It all comes down to having valuable content on your website. If your content is good and trustworthy, search engines will recognize your effort by placing your website on the top ranked. Good content leads to good reputation, which results in more bona fide link backs and recommendations.
Again, to help you get started, here are a few useful resources:
- Here are the best SEO tools to help you identify and optimize for your target keywords
- Here are a few useful plugins to integrate SEO into your WordPress site
Simply put, Google takes links as recommendations. When a page links to another, it means something good is there. If your site has backlinks to your website in other spots of the web, search engines assign higher value to your site.
(Note: adding empty or bogus links around the web in order to trick the system is a bad practice.)
For your small business:
Link acquisition is one of the most time-consuming and expensive areas of SEO. These days it is hard to get a link, even if your content is truly great, and it is next to impossible to get anyone to link to your commercial landing pages, like product pages.
To get links to your small business site, you need to start building relationships in your and neighboring niches. Get to know your niche reporters and bloggers, find and connect to local journalists. Try to figure out why anyone would want to link to your site. Some ideas to get you started:
- What’s your founder’s story and background? How did your small business come to be? Journalists love covering personal stories of success! One well-placed interview may bring about hundreds of feature and interview requests, and hence hundreds of links!
- Are your products US-made? There are lots of directories and projects aiming at surfacing American made products. These links may bring sales and build brand loyalty as well!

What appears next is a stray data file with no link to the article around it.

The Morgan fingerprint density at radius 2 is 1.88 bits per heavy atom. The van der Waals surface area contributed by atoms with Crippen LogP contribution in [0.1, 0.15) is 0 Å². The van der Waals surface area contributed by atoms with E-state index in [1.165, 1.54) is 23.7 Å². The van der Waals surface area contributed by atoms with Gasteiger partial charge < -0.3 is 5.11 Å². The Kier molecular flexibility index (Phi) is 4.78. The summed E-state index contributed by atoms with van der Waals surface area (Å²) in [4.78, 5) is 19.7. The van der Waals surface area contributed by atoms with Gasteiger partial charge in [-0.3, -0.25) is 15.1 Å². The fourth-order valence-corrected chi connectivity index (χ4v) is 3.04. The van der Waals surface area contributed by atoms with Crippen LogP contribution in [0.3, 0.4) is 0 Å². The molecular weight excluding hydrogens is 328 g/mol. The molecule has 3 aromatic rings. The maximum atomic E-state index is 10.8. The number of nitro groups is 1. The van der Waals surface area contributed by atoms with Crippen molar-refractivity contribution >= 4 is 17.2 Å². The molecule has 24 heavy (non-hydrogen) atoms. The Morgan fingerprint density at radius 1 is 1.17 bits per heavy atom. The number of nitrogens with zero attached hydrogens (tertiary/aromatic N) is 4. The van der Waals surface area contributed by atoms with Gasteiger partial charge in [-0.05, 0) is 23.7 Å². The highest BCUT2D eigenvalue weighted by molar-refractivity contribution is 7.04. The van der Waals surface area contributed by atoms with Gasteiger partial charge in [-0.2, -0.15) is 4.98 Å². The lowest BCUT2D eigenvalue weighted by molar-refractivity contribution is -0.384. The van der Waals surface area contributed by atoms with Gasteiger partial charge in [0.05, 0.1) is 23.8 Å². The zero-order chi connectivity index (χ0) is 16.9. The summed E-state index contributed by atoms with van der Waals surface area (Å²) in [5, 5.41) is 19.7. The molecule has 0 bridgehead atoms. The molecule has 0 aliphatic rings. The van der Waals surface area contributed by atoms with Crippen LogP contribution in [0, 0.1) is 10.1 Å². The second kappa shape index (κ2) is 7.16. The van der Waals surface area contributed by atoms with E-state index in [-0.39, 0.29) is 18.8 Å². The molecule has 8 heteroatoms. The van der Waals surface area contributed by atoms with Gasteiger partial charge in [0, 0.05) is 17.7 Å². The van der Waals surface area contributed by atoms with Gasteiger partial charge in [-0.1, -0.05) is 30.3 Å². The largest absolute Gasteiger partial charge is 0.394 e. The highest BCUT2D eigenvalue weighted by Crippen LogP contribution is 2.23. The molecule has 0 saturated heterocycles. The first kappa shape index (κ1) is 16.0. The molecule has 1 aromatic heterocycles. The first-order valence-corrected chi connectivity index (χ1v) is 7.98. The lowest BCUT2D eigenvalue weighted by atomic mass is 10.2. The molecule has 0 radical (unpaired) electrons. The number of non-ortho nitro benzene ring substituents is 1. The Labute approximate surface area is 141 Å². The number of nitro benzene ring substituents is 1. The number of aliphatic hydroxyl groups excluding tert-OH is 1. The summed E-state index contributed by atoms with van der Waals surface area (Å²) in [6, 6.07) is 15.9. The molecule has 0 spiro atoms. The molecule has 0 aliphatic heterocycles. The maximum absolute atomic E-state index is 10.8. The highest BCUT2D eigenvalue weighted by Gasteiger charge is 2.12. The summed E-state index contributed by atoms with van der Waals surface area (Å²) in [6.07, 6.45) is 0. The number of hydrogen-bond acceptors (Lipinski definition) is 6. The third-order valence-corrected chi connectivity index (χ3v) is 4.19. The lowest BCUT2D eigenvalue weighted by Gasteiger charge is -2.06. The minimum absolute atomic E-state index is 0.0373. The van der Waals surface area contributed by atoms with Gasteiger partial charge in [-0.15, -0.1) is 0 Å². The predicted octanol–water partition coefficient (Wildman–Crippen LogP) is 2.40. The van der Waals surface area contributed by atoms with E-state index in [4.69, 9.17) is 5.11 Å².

- Are you partnering with any charity organizations? Can you discuss some combined PR opportunities which would benefit both of your companies?
- Is there a (free/local) event coming up which you can use as a PR opportunity?
Further Reading: 7 Local SEO Tips For Small Business Owners
Find your winning angle (or angles) and reach out to bloggers and reporters asking them if they’d like to share your story!
Before you do so, don’t forget to set up a detailed “Press” page giving your outreach targets more information and instructions on how to get in touch with you. Your “Press” page should include some interesting facts about you and your small business as well as lots of ways to get in touch with you.
In fact, both of those ways may be quite intriguing. I am seeing at least two people a month getting in touch with me simply out of curiosity on how these may work. Many of these are great leads!
Once you start getting your first links, use tools like Link Checker to track your links and keep them organized. You want to know whether your link acquisition methods are fruitful, and monitoring your backlink profile is the best way to do that:
It is also a good idea to keep an eye on traffic and conversions those links are bringing. At the end of the day, good links are those that get clicked and bring meaningful engagement. Knowing those will help you make informed decisions and hopefully build more traffic driving links.
Finteza is my favorite way to measure effectiveness of any traffic channel because it makes it so incredibly easy that anyone can do it:
Is your small business struggling with gaining online visibility?
Most of us are.
In today’s world of ever growing competition, it is getting harder and harder to get found by your target customer.
Small business SEO is becoming harder and harder.
Wouldn’t it be great if your small business website ranked on page one when anyone searches for something relevant?
Now that you know the basics, are you still wondering why you should optimize? Having a high-ranked website is one of the key aspects to the success of your website. Good luck!
Hero photo by Pawel Czerwinski on Unsplash